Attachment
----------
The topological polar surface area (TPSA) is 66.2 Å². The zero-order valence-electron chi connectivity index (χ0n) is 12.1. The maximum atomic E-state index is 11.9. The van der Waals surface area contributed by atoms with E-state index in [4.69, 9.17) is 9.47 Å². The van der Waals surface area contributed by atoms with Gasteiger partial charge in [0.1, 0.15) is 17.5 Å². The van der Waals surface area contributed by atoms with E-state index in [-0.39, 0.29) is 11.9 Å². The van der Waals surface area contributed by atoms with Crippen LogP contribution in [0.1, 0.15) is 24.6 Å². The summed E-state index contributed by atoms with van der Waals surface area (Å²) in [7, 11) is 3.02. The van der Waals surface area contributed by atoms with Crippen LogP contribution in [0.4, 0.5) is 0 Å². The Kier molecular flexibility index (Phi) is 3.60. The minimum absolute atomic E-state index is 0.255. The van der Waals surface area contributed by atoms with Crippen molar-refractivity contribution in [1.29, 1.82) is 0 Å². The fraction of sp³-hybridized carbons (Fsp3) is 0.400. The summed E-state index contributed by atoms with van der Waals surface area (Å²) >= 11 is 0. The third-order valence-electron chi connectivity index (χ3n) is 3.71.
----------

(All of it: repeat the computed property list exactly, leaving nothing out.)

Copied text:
The topological polar surface area (TPSA) is 66.2 Å². The zero-order valence-electron chi connectivity index (χ0n) is 12.1. The maximum atomic E-state index is 11.9. The van der Waals surface area contributed by atoms with E-state index in [4.69, 9.17) is 9.47 Å². The van der Waals surface area contributed by atoms with Gasteiger partial charge in [0.1, 0.15) is 17.5 Å². The van der Waals surface area contributed by atoms with E-state index in [-0.39, 0.29) is 11.9 Å². The van der Waals surface area contributed by atoms with Crippen LogP contribution in [0.1, 0.15) is 24.6 Å². The summed E-state index contributed by atoms with van der Waals surface area (Å²) in [7, 11) is 3.02. The van der Waals surface area contributed by atoms with Crippen LogP contribution in [0.4, 0.5) is 0 Å². The Kier molecular flexibility index (Phi) is 3.60. The minimum absolute atomic E-state index is 0.255. The van der Waals surface area contributed by atoms with Crippen molar-refractivity contribution in [1.29, 1.82) is 0 Å². The fraction of sp³-hybridized carbons (Fsp3) is 0.400. The summed E-state index contributed by atoms with van der Waals surface area (Å²) >= 11 is 0. The third-order valence-electron chi connectivity index (χ3n) is 3.71.